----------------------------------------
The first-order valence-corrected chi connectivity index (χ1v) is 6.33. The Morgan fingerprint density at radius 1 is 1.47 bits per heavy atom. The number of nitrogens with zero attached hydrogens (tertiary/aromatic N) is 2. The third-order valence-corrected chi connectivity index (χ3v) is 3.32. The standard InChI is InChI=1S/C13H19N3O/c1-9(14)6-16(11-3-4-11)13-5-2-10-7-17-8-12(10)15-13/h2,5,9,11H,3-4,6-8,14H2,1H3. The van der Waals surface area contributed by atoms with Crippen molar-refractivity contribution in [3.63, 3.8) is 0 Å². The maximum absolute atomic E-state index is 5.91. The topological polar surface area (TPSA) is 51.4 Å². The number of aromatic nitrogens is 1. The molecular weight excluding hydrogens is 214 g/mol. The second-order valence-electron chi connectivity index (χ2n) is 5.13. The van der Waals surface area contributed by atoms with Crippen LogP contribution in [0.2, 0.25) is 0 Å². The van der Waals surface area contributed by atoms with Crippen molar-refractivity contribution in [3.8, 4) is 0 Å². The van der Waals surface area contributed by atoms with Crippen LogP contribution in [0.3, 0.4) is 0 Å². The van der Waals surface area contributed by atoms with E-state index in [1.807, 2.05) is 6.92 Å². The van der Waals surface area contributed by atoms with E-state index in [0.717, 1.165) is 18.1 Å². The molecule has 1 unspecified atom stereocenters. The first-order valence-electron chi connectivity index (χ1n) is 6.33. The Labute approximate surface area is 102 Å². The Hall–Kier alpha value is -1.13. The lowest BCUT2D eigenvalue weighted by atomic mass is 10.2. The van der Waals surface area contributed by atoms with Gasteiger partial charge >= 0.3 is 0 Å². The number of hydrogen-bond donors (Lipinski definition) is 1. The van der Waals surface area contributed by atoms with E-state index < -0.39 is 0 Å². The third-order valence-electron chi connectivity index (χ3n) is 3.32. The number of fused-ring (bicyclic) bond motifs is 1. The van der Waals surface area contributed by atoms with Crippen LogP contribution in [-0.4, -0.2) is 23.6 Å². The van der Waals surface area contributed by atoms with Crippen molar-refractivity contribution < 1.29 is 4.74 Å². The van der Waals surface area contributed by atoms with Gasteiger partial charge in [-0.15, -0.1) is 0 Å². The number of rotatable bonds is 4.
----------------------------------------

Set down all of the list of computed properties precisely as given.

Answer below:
The first-order valence-corrected chi connectivity index (χ1v) is 6.33. The Morgan fingerprint density at radius 1 is 1.47 bits per heavy atom. The number of nitrogens with zero attached hydrogens (tertiary/aromatic N) is 2. The third-order valence-corrected chi connectivity index (χ3v) is 3.32. The standard InChI is InChI=1S/C13H19N3O/c1-9(14)6-16(11-3-4-11)13-5-2-10-7-17-8-12(10)15-13/h2,5,9,11H,3-4,6-8,14H2,1H3. The van der Waals surface area contributed by atoms with Crippen molar-refractivity contribution in [3.63, 3.8) is 0 Å². The maximum absolute atomic E-state index is 5.91. The topological polar surface area (TPSA) is 51.4 Å². The number of aromatic nitrogens is 1. The molecular weight excluding hydrogens is 214 g/mol. The second-order valence-electron chi connectivity index (χ2n) is 5.13. The van der Waals surface area contributed by atoms with Crippen LogP contribution in [0.2, 0.25) is 0 Å². The van der Waals surface area contributed by atoms with Crippen molar-refractivity contribution in [3.8, 4) is 0 Å². The van der Waals surface area contributed by atoms with Crippen LogP contribution in [0.3, 0.4) is 0 Å². The van der Waals surface area contributed by atoms with E-state index in [1.807, 2.05) is 6.92 Å². The van der Waals surface area contributed by atoms with E-state index in [0.717, 1.165) is 18.1 Å². The molecule has 1 unspecified atom stereocenters. The first-order valence-electron chi connectivity index (χ1n) is 6.33. The Labute approximate surface area is 102 Å². The Hall–Kier alpha value is -1.13. The lowest BCUT2D eigenvalue weighted by atomic mass is 10.2. The van der Waals surface area contributed by atoms with Gasteiger partial charge >= 0.3 is 0 Å². The number of hydrogen-bond donors (Lipinski definition) is 1. The van der Waals surface area contributed by atoms with E-state index < -0.39 is 0 Å². The third-order valence-electron chi connectivity index (χ3n) is 3.32. The number of fused-ring (bicyclic) bond motifs is 1. The van der Waals surface area contributed by atoms with Crippen LogP contribution in [-0.4, -0.2) is 23.6 Å². The van der Waals surface area contributed by atoms with Crippen molar-refractivity contribution < 1.29 is 4.74 Å². The van der Waals surface area contributed by atoms with Gasteiger partial charge in [-0.15, -0.1) is 0 Å². The number of rotatable bonds is 4.